You could dismiss my pulchritude and call it names; exploitation, or tourism, or, worse, anthropology. I suppose you could even call it poverty porn. A cute put-down, sure, but spare a thought for those of us who didn’t have the luxury of consuming enough porn to casually throw it away as a metaphor (and a negative one at that). It’s like brother Oscar said: A cynic is a man who knows the price of everything and the value of nothing.
While it is widely acknowledged that Mandela left the details of the presidency to his deputy, Mbeki, it isn’t impossible to imagine that some part of the cosmic force he brought to the ambassadorial role he assumed—the indefatigable smile, the fragile political handling, the constant travel, the fund-raising, the pitch-perfect symbolism of his every action, the scrupulous care given to all his millions of social interactions—came from having nowhere to go and not much to do for decades on end.
Mandela was acutely aware of the redeeming value of scarcity, and carried it all the way into his wealthy sunset. He said as much when asked how he kept himself fit. On Robben Island, he explained, he ate brown bread, porridge and lean meat, and was consigned to hard labour. A punishment—for paler prisoners got whiter bread, fatter meat and softer work; and yet, also deliverance—for the enforced restraint preserved his perfect frame all the way to the end.
I know we’re supposed to be grateful to Mandela for keeping South Africa “stable”—which, in the language of racial double-speak roughly translates to “Thanks for not messing up the nice white overclass who messed with you all your life”. But however standard the revenge-as-reconciliation model might be in our neighbourhood and other broken parts of the world, it is still an egregiously low qualification to apply to any human being in any part of the world. And it’s hardly like Mandela solved all of South Africa’s problems. Survey after survey shows in the period after 1994, of all the races that make the country, white people and Indians saw the biggest rises in their income, while black people and so-called “coloureds”—a collective 90% of the population—did not benefit anywhere nearly as much. Plenty of activists in South Africa think he didn’t go far enough with land redistribution, especially in comparison to Zimbabwe’s Robert Mugabe; they chafe at the “St. Mandela/Mad Bob” formulation that sets land reform up as something only a deranged dictator would do.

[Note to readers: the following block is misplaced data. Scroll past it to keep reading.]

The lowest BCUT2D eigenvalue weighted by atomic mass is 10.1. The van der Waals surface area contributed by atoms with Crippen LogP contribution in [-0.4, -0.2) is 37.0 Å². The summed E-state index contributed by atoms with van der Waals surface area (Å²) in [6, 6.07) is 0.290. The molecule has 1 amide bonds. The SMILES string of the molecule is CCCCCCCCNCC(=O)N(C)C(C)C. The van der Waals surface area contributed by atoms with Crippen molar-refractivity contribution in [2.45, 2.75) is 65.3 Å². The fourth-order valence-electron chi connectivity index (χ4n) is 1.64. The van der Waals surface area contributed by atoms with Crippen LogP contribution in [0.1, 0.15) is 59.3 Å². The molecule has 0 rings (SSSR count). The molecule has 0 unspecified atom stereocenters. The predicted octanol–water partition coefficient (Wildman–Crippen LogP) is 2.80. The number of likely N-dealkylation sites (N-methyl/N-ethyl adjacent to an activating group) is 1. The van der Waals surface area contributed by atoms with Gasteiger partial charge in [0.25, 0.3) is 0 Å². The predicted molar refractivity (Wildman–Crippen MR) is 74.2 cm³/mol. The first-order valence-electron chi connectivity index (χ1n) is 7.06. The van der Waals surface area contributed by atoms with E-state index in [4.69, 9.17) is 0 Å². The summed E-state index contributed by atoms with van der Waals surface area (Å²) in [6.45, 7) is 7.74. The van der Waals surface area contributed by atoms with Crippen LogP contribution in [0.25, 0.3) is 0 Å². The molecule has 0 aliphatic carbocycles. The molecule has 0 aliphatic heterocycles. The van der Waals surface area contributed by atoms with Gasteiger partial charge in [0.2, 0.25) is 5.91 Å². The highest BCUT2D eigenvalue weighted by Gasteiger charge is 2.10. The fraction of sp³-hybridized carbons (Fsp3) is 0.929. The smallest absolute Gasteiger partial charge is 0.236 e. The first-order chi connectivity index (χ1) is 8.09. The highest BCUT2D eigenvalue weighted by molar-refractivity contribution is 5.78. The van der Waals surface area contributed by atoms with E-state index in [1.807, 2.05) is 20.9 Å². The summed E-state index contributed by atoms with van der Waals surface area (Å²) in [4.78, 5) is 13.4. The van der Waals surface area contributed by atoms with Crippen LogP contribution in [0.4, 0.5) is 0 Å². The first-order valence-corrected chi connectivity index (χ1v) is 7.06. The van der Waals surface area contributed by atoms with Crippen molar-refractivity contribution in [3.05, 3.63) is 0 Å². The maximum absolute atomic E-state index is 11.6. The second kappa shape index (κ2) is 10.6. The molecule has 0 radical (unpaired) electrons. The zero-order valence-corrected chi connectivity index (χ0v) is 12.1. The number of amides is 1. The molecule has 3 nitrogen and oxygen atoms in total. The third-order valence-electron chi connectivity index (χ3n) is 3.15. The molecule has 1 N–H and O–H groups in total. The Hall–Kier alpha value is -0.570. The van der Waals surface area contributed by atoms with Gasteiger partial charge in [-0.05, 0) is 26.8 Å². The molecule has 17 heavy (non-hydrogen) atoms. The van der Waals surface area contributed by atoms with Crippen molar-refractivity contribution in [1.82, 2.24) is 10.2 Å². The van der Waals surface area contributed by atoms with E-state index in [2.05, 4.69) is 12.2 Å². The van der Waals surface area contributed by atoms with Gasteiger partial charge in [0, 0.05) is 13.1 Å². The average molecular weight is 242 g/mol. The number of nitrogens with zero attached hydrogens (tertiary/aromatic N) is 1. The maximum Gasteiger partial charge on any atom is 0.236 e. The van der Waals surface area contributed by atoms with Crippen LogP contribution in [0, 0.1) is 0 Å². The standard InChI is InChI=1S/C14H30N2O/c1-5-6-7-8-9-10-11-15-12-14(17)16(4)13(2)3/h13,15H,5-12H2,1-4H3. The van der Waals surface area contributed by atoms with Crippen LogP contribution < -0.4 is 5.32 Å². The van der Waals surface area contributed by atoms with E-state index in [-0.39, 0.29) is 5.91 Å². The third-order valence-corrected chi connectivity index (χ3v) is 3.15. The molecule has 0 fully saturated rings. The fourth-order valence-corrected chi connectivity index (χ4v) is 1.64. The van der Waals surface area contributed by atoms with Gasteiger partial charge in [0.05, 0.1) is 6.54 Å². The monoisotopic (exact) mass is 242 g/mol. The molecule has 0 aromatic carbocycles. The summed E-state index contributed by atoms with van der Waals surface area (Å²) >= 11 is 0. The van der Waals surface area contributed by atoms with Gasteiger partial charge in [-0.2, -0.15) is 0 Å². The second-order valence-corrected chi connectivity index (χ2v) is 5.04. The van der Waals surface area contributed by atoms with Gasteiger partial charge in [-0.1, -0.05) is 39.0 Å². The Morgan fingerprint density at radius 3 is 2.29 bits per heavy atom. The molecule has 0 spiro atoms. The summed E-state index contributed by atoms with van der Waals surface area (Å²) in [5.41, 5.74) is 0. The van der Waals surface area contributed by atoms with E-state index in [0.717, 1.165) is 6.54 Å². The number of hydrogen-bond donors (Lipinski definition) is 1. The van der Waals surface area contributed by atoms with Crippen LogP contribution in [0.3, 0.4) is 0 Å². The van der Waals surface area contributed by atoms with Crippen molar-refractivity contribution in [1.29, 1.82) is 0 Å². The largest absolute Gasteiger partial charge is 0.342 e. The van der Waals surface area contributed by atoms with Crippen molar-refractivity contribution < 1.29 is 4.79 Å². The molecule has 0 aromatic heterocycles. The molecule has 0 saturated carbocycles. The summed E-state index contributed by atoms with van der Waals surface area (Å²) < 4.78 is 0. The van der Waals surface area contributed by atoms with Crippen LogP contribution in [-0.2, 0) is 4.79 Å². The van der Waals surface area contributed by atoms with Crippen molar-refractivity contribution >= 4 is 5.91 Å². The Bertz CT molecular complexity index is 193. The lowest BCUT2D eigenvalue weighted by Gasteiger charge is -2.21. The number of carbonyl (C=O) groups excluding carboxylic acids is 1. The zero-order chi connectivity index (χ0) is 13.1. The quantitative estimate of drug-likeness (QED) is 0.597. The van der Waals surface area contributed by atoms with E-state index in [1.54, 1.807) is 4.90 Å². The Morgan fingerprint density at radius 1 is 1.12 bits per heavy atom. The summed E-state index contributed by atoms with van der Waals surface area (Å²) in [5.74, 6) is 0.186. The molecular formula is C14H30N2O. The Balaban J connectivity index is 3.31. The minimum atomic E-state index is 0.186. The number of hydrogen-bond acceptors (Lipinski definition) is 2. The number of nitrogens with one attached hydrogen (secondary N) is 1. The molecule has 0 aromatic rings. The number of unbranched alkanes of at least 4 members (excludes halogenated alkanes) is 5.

On the other side of the fence, The Wall Street Journal put forth a theory suggesting he is loved because he had the foresight to become what the American nation in general, meaning the WSJ editorial board in particular, wanted: an enthusiastic capitalist who saw the light and “transcended his party’s history of Marxism, tribalism and violence.”
The cold-warriors responsible for this last assessment received a splendid smackdown from the race-warrior Rev. Al Sharpton. “I think it is a betrayal of history to act as if...as Nelson Mandela evolved, the world embraced him,” he said on the American network MSNBC. “Let’s remember, the ANC (African National Congress), they were pursuing freedom,” he continued. “Many of the Communist nations embraced them, this country did not. It was not like they were born Marxist; they were born people seeking to be free.... We chose sides. We chose the wrong side.”